[erlang-questions] Exceptions vs Tagged Values (was Package Support/Use)

Samuel Rivas samuelrivas@REDACTED
Tue Nov 7 09:08:51 CET 2006

Robert Virding wrote:
> Having everything as an exception is just as stupid and difficult to 
> manage as having nothing as an exception! Irrespective if you define the 
> exceptions as part of the documentation of a function, it is not a 
> documentation problem as such.
> Save exceptions for things which are truly exceptional or program errors 
> or where things have gone wrong.
> If the arguments to file:open have the wrong format or are wrong then it 
> is a program error and should be signalled with an exception, if the 
> file does not exist then it is application dependant whether it is an 
> exception or an accepted return. If I signal both as an exception then I 
> will always have to be able to handle the exception case which will 
> realy complicate the programmers job.

You only have to handle the exception case if you need it.  You can
try-catch matching with enoent exception ignoring any other exception if
you want.  With tagged values you have to add an extra case to propagate
the errors you do not handle.

try file:open("foo.txt") of
  Descriptor ->
    enoent ->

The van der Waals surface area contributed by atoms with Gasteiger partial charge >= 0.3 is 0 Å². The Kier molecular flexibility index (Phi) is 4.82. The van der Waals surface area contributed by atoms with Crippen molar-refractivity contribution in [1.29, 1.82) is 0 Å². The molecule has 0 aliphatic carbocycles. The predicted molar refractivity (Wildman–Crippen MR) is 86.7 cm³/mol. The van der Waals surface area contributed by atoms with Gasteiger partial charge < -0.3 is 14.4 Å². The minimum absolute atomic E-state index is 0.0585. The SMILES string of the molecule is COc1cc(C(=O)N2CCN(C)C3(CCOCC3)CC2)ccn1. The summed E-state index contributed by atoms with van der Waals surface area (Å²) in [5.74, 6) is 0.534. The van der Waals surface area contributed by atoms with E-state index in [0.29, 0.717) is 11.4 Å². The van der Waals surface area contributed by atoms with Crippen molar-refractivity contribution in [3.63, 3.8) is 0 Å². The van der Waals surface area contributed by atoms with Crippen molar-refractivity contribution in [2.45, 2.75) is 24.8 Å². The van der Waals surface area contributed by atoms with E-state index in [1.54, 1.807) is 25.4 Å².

case file:open("foo.txt") of
  {ok, Descriptor} ->
  {error, enoent} ->
  {error, Reason} ->
     {error, Reason}
> "Let's see which exceptions signaled a file which wasn't there? Ah, 
> these 5 exceptions handle that case. I know I will write a new library 
> function which handles these cases for me which will make my life easier."

  But that is a problem of error handling. How do tagged values improve
it?  You also have to know which values signal which errors.

> Perhaps we should have used {yes,Value}|{no,Reason} instead of the more 
> loaded ok/error?
> I have been known to have rather dogmatic views sometimes (often) but 
> soem commonsense is needed.

I find tagged-values to be against common sense, though.  Maybe we
look at them as the natural way because they have been there for a long
time, but they are inconvenient IMO.  Think about file:open type:

  "It is a function that receives a file name and returns a tuple.  The 
   first element of the tuple is either ok, or error.  If the first 
   element is ok, the second element is a file descriptor.  Otherwise,
   the second element is a term() indicating an error".  

Whereas the expected type should be :

  "It is a function that receives a file name and returns a file
   descriptor (DOT)".

So, I am changing the problem of "what is an exception?" by "is the
function type clear and simple?".  If you prefer the first type for
file:open, then eof, enoent, etc. are not exceptions.  However, I'd
rather have the second data type; it is less astonishing.

For what you call "program errors", there is another exception level:
errors.  With try-catch you can distinguish between throws (exceptions),
exits, and errors.  Now the problem is learning to use each of them in
the right situation, but this is another matter.


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